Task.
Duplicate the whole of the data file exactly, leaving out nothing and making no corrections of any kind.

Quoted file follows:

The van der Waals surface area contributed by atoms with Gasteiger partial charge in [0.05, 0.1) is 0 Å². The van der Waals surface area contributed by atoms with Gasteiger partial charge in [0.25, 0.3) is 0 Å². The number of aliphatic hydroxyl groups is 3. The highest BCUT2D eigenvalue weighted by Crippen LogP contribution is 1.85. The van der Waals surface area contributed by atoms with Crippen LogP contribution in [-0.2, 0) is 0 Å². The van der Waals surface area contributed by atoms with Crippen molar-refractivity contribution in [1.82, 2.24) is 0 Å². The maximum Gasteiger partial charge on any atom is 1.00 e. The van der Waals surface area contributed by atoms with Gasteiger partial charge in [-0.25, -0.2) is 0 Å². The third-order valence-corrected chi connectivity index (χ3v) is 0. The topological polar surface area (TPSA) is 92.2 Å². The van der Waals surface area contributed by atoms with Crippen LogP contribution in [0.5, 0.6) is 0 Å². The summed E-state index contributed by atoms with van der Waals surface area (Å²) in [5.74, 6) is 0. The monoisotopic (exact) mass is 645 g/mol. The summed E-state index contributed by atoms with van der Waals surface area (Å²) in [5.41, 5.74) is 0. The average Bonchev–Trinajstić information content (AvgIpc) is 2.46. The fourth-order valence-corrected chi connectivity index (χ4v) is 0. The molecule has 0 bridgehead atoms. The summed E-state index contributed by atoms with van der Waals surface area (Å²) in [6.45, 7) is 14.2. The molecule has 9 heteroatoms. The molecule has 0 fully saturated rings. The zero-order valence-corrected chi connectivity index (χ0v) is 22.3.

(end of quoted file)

The van der Waals surface area contributed by atoms with Gasteiger partial charge in [0.05, 0.1) is 0 Å². The van der Waals surface area contributed by atoms with Gasteiger partial charge in [0.25, 0.3) is 0 Å². The number of aliphatic hydroxyl groups is 3. The highest BCUT2D eigenvalue weighted by Crippen LogP contribution is 1.85. The van der Waals surface area contributed by atoms with Crippen LogP contribution in [-0.2, 0) is 0 Å². The van der Waals surface area contributed by atoms with Crippen molar-refractivity contribution in [1.82, 2.24) is 0 Å². The maximum Gasteiger partial charge on any atom is 1.00 e. The van der Waals surface area contributed by atoms with Gasteiger partial charge in [-0.25, -0.2) is 0 Å². The third-order valence-corrected chi connectivity index (χ3v) is 0. The topological polar surface area (TPSA) is 92.2 Å². The van der Waals surface area contributed by atoms with Crippen LogP contribution in [0.5, 0.6) is 0 Å². The summed E-state index contributed by atoms with van der Waals surface area (Å²) in [5.74, 6) is 0. The monoisotopic (exact) mass is 645 g/mol. The summed E-state index contributed by atoms with van der Waals surface area (Å²) in [5.41, 5.74) is 0. The average Bonchev–Trinajstić information content (AvgIpc) is 2.46. The fourth-order valence-corrected chi connectivity index (χ4v) is 0. The molecule has 0 bridgehead atoms. The summed E-state index contributed by atoms with van der Waals surface area (Å²) in [6.45, 7) is 14.2. The molecule has 9 heteroatoms. The molecule has 0 fully saturated rings. The zero-order valence-corrected chi connectivity index (χ0v) is 22.3.